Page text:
(Yicai Global) Aug. 8 -- To prevent property market risks spilling over further into other sectors of the economy, China’s state-backed bad-debt managers are cranking up their efforts to rescue heavily indebted developers.
China Huarong Asset Management signed a framework debt restructuring agreement with the parent company of debt-ridden Yango Group on Aug. 5, Yicai Global learned, while Henan’s provincial capital Zhengzhou set up a CNY10 billion (USD1.5 billion) property bailout fund the same day, aiming to entice more private capital to help local developers or real estate projects in financial trouble.
Bad-debt managers are having a positive impact on leverage in the real estate and banking sectors, according to Zeng Qixian, senior vice president of US credit rating agency Moody’s. Their help will reduce overall systemic risk in China, as real estate and property-related industries make up nearly 30 percent of the country’s gross domestic product.
But fund managers are expected to be cautious and selective in investing in debt-ridden property companies, as they already have a big risk exposure to the sector, said Yin Jinhua, vice president and senior credit director at Moody’s.
China’s ‘big four’ bad-debt managers had already become important creditors to real estate developers even before the new wave of bailouts started, with property accounting for between 25 percent and 42 percent of their total debt assets, according to Zhang Xiaoxi, a China finance analyst with Gavekal Dragonomics.
One of them, China Cinda Asset Management issued a profit warning last month, saying it expects net profit to drop by as much as 35 percent in the first half from a year earlier because “the quality of some of the firm’s financial assets measured at amortized cost is under great pressure.”
To better arm themselves, three of the big four -- Huarong, China Orient Asset Management and China Great Wall Asset Management -- each issued CNY10 billion (USD1.5 billion) of debt in March to raise money to buy quality real estate projects from big developers in financial straits, as well as help them dispose of non-performing assets, according to their earnings reports.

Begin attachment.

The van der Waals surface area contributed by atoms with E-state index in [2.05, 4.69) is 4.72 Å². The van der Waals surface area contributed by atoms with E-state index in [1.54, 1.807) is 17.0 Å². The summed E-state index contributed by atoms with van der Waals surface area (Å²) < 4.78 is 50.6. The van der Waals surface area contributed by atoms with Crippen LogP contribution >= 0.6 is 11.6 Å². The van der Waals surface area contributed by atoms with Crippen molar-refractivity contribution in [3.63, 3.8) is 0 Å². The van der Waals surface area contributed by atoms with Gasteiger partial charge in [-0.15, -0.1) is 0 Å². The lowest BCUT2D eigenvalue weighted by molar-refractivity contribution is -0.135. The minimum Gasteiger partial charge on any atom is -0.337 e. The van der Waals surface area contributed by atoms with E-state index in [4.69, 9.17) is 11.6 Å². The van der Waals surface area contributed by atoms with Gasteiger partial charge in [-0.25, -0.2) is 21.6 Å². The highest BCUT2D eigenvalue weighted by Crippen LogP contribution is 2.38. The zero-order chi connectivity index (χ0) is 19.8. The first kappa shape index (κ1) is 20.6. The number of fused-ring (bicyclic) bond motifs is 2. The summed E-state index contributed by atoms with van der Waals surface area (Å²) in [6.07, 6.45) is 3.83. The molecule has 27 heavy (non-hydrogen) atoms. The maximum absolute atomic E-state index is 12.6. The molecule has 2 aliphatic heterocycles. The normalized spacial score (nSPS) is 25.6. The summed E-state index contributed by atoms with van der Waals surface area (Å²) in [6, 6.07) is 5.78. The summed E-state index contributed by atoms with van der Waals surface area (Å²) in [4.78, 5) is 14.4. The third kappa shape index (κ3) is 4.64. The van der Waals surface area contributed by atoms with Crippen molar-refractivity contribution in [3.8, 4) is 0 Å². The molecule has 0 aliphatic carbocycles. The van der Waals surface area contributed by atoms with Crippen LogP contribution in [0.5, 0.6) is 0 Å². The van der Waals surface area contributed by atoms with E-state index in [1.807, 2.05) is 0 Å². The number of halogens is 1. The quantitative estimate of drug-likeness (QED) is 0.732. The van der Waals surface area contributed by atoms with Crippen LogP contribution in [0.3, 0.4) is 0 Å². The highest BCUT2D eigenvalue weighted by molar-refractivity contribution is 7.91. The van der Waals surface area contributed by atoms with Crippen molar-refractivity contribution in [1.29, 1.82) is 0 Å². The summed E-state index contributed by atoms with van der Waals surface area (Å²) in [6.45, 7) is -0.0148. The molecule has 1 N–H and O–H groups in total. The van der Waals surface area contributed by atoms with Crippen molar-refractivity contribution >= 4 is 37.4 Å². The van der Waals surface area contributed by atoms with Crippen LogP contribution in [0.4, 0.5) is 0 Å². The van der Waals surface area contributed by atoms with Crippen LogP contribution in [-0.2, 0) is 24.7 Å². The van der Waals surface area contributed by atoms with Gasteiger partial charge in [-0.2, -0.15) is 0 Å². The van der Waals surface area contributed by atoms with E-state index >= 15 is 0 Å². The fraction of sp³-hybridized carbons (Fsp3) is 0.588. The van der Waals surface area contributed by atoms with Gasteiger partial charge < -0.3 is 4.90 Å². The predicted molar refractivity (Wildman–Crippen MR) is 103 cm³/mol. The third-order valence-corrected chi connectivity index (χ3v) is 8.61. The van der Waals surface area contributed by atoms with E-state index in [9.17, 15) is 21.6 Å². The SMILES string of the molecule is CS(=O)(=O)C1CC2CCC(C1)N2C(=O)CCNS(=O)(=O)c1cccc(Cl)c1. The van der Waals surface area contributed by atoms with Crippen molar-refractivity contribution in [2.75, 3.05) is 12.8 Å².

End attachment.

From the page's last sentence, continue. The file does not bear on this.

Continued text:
Because of the difficulties the larger players have met, smaller asset managers that only operate within provincial borders are expected to play a bigger role in this round of bailouts, partly because compared with large nationwide builders they have closer ties with local governments, an analyst told Yicai Global.
Despite the bailouts, an uptick in sales is still a must for the property sector to turn things around, according to Moody's. But it will take time to restore confidence among home buyers.
Despite many players being in need of state bailouts, the fallout from the property market is still unlikely to pose a serious risk to China’s economy, according to experts at Chinese and foreign organizations.
“Potential non-performing loans related to unfinished properties account for less than 0.5 percent of bank loan balances, based on our estimates,” said Miao Zimei, director of Asian stock research at Fidelity International.
“Even if they were written off, it would only amount to a loss of 3 percent to 10 percent in the profits of major banks and a 1 percent loss in equities,” Miao said. “In short, its impact on the solvency of the banking system is rather limited, even in the worst case scenario.”
Editors: Tang Shihua, Kim Taylor